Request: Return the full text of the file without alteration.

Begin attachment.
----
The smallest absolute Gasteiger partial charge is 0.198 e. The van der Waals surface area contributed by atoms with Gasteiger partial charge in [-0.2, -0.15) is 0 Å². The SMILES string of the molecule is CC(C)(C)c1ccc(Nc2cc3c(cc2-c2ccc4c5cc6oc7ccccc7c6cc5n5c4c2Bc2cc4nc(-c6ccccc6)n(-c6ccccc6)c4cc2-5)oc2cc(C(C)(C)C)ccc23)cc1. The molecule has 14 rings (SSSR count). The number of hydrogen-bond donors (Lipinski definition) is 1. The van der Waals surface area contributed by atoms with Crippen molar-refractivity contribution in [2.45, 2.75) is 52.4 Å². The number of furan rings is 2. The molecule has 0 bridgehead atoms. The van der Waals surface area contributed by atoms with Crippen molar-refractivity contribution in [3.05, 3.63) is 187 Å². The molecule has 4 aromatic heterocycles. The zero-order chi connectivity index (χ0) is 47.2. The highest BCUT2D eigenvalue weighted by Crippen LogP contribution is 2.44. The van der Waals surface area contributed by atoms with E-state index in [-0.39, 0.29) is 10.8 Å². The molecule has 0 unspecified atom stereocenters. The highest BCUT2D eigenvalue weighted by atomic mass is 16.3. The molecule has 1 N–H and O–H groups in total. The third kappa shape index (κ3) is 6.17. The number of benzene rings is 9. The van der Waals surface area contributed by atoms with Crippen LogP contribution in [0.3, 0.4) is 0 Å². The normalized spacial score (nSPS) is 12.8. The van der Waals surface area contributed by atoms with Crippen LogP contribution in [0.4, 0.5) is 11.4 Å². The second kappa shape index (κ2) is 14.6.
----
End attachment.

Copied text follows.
The smallest absolute Gasteiger partial charge is 0.198 e. The van der Waals surface area contributed by atoms with Gasteiger partial charge in [-0.2, -0.15) is 0 Å². The SMILES string of the molecule is CC(C)(C)c1ccc(Nc2cc3c(cc2-c2ccc4c5cc6oc7ccccc7c6cc5n5c4c2Bc2cc4nc(-c6ccccc6)n(-c6ccccc6)c4cc2-5)oc2cc(C(C)(C)C)ccc23)cc1. The molecule has 14 rings (SSSR count). The number of hydrogen-bond donors (Lipinski definition) is 1. The van der Waals surface area contributed by atoms with Crippen molar-refractivity contribution in [2.45, 2.75) is 52.4 Å². The number of furan rings is 2. The molecule has 0 bridgehead atoms. The van der Waals surface area contributed by atoms with Crippen molar-refractivity contribution in [3.05, 3.63) is 187 Å². The molecule has 4 aromatic heterocycles. The zero-order chi connectivity index (χ0) is 47.2. The highest BCUT2D eigenvalue weighted by Crippen LogP contribution is 2.44. The van der Waals surface area contributed by atoms with E-state index in [-0.39, 0.29) is 10.8 Å². The molecule has 0 unspecified atom stereocenters. The highest BCUT2D eigenvalue weighted by atomic mass is 16.3. The molecule has 1 N–H and O–H groups in total. The third kappa shape index (κ3) is 6.17. The number of benzene rings is 9. The van der Waals surface area contributed by atoms with Crippen LogP contribution in [0.3, 0.4) is 0 Å². The normalized spacial score (nSPS) is 12.8. The van der Waals surface area contributed by atoms with Crippen LogP contribution in [0.4, 0.5) is 11.4 Å². The second kappa shape index (κ2) is 14.6.